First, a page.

Why You Shouldn’t Kill a Mantis

September 26, 2011

MyFreeCopyright.com Registered & Protected

I’ve heard it said that praying mantids (plural/refers to entire group) are a sign of good fortune. Since I’ve spotted four or five the past couple of months, I expect an incredible future in and around my garden, and in my life. How about you? Have you spotted a mantis (singular) lately?

This California mantis clung to my screen door for three weeks. Its milky-white color indicates that it just completed one of the ten molting stages mantids undergo before achieving adult size.

Here is a California mantis creeping along the garage floor. I left the mantis to find the nearby plants where it will prey on bad and good bugs:  grasshoppers, ants, moths, crickets, gnats, mealworms, grubs, termites, maggots, katydids, aphids, most flies, mosquitos, butterflies, ladybugs, spiders, worms.

Mantids Facts:

  • TypeBug
  • DietCarnivore. Mantids sometimes eat the male while matting or immediately after.
  • Average life span:  In the wild, 12 months. In captivity, up to 14 months.
  • Size: ½ – 6 inches (1.2 to 15 cm) long. In 1929 in Southern China, the world’s largest mantis measured at about 18 inches long.
  • Color:  Green or brown for camouflaging as they wait to ambush prey.

Other Interesting Facts:

  • More than 2,000 different species exist worldwide.
  • There are no ‘praying’ mantids in California.
  • Mantids were named for their “prayer-like” stance.
  • Mantids do not have a larval phase. They are born fully formed as nymphs.
  • Mantids can turn their heads 180 degrees to scan their surroundings with two large compound eyes with three simple eyes between.
  • They use their front legs to snare prey and can crush their prey in half.
  • Their legs have spikes to help snare and pin their prey.
  • Female praying mantids mate in late summer and lay hundreds of eggs in a small case in autumn.
  • Mantids live in all parts of the world where there’s mild winters and sufficient vegetation.
  • Male mantids are attracted to artificial lights and often fly at night making them a good meal for bats.
    • If threatened, mantids will make themselves appear larger by standing upright with their forelegs spread, wings fanned wide, and mouths open.
    • In some states, killing a mantis is against the law because they are a natural mosquito control.

Tip:  When doing your fall pruning, look for mantids eggs on branches, twigs, walls, fences or eaves. If possible, don’t prune the branch or place it in a protective area of the garden, off the ground where ants quickly consume them. Follow the same procedure if you remove mantids eggs from a wall. The nymphs will survive.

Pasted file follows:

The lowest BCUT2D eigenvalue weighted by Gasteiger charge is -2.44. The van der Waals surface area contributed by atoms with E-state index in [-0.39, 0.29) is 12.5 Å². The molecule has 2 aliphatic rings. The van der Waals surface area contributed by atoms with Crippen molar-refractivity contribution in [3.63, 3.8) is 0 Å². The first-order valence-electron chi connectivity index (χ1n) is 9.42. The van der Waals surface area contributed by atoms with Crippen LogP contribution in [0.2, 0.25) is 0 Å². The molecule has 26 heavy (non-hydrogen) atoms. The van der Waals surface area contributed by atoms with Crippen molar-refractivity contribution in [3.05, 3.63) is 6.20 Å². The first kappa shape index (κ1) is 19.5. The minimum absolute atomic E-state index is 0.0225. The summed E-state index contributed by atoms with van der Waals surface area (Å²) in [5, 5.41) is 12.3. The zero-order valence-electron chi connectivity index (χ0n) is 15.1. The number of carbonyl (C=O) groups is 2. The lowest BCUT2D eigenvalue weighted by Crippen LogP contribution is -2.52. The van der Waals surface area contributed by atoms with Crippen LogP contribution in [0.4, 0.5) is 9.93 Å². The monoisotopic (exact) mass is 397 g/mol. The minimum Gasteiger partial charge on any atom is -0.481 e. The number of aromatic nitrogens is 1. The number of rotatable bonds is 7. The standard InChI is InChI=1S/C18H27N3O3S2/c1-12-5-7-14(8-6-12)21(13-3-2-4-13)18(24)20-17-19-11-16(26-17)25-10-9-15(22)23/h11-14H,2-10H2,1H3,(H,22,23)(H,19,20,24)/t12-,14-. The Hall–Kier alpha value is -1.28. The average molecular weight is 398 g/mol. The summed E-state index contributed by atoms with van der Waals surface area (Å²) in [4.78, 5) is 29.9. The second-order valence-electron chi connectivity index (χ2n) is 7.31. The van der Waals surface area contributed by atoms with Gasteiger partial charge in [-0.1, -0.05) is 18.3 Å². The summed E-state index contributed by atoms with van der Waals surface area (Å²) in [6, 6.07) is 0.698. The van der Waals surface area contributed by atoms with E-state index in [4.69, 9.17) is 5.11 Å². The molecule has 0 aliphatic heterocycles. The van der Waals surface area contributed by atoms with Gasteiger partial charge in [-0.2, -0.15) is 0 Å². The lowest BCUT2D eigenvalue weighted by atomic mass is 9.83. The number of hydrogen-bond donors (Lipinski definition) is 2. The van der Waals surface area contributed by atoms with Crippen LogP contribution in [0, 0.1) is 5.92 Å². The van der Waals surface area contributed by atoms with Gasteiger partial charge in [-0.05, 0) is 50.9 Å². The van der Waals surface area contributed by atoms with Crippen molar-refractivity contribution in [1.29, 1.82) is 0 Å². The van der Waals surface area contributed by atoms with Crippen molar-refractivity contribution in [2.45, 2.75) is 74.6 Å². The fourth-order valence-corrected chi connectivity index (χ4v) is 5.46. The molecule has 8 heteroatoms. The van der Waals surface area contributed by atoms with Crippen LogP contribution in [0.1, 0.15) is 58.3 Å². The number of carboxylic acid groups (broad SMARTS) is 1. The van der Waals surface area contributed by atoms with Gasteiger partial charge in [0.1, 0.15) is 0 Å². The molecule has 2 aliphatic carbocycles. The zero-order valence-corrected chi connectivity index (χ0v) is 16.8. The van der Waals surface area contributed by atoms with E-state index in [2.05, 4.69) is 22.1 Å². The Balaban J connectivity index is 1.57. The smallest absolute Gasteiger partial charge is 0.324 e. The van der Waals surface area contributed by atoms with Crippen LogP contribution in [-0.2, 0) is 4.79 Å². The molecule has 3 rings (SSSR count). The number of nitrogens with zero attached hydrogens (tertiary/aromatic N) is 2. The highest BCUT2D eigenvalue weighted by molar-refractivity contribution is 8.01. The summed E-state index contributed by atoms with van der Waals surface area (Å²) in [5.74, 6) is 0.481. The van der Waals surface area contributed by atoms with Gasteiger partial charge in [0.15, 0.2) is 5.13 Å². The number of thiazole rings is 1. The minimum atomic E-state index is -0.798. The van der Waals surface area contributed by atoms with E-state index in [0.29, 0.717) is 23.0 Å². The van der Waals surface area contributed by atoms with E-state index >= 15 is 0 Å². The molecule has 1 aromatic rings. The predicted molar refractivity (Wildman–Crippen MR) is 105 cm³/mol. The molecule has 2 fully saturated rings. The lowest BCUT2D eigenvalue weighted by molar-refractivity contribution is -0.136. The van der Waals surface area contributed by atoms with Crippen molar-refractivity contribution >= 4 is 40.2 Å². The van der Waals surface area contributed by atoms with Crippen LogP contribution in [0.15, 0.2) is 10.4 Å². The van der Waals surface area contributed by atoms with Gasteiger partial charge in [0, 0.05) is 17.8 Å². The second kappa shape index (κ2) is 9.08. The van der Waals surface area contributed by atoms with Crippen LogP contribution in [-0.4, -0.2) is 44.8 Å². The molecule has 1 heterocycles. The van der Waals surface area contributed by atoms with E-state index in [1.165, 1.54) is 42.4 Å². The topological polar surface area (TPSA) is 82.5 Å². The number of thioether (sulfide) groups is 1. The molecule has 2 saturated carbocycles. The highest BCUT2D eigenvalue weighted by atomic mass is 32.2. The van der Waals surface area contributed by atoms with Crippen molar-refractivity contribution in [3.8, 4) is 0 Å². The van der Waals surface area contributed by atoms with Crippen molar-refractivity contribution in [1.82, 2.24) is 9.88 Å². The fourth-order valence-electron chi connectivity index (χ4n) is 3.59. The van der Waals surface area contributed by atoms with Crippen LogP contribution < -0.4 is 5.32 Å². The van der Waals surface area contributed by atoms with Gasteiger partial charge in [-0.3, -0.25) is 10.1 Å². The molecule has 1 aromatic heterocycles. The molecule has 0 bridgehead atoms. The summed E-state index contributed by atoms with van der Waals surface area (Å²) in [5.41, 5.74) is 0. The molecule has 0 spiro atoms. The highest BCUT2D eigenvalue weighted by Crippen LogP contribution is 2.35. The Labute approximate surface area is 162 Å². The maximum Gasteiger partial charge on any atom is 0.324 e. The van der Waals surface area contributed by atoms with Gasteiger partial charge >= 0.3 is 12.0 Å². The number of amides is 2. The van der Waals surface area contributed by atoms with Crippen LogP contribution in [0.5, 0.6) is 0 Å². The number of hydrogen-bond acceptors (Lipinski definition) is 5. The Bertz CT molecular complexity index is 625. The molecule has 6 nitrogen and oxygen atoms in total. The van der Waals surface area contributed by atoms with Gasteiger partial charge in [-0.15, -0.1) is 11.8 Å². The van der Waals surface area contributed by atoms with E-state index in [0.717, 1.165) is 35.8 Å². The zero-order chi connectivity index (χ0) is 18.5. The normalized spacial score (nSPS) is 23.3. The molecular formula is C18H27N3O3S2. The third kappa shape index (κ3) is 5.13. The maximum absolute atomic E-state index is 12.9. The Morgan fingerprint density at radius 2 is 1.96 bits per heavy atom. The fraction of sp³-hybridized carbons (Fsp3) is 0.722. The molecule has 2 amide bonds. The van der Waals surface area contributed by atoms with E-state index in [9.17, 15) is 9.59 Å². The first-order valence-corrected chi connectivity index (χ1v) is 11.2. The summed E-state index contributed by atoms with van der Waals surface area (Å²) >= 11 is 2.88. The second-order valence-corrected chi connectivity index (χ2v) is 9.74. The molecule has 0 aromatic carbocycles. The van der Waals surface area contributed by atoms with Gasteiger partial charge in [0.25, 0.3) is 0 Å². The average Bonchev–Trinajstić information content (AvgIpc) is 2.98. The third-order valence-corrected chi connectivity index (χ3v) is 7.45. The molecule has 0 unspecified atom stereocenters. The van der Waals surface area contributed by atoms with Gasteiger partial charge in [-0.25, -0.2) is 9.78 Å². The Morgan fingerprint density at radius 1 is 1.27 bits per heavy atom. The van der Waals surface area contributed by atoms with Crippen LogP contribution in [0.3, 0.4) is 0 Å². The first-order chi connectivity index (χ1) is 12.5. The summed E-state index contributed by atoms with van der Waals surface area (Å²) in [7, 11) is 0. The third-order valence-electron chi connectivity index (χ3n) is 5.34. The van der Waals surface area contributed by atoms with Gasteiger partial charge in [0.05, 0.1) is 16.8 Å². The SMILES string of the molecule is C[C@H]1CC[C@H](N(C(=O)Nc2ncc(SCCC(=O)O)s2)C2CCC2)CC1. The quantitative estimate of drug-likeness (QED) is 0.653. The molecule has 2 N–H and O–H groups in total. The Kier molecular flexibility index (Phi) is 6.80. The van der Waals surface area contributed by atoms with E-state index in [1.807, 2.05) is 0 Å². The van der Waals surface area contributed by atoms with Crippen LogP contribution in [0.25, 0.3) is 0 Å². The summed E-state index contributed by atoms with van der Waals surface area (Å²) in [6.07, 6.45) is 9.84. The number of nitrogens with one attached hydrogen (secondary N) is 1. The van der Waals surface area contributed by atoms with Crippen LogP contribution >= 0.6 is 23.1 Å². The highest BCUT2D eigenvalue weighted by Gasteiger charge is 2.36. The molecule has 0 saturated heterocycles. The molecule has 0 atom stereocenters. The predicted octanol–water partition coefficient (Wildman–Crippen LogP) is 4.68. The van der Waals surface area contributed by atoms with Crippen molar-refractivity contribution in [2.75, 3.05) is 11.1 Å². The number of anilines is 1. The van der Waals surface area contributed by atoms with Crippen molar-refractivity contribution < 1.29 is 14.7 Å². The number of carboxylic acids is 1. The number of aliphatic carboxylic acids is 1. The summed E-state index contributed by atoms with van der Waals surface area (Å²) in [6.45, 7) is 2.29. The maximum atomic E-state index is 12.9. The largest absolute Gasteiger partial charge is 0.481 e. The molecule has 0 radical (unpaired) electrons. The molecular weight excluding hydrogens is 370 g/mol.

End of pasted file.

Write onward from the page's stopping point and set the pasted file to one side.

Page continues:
1. I once was having an outdoor dinner party on our back patio. Darkness had settled in and we had the light on that was over the table where we were all sitting.

    Something kept flying by, and guess what, it was a LARGE mantis. I didn’t know they could get quite that big and that they could FLY.

    I know they are one of the good “bugs” and this one must have been close to it’s tenth molting I am guessing because of it’s size.


  2. Good Monday Morning Dianne:

    Saturday while I was getting ready for my Granddaughters Swim, Outdoor Movie 14th Birthday Party my Lucky Mantis was just walking along the pool area…

    My husband, Drexel, loved pointing out Mantisis to me..He would show me all of their different coloring changes and would very carefully move them if they were in the wrong place…

    I had heard, though, that they bite?

    Thank you as alwys for such an informtive article…Kisses Kim


  3. Cool! I haven’t had any praying mantis in my garden but would welcome the good luck bugs. Good information as always. Thanks Dianne.


  4. Valerie, you are so lucky. I’ve never seen a mantis fly!

    Kim, there’s conflicting information on the web about mantids biting humans. I suppose any bug would bite a human if provoked.

    Anonymous, hope you see a mantis soon.


  5. I really enjoy watching mantids in the garden. I have been bitten by a mantis. While working in the garden I thought a leaf was on my neck. As I brushed it away, I was promptly bit on the neck by the mantis that didn’t like my swipe. The bit didn’t hurt too much. But I definitely had a little red swollen area for a few days.


What do you think?

Fill in your details below or click an icon to log in:

WordPress.com Logo

You are commenting using your WordPress.com account. Log Out /  Change )

Facebook photo

You are commenting using your Facebook account. Log Out /  Change )

Connecting to %s

This site uses Akismet to reduce spam. Learn how your comment data is processed.

%d bloggers like this: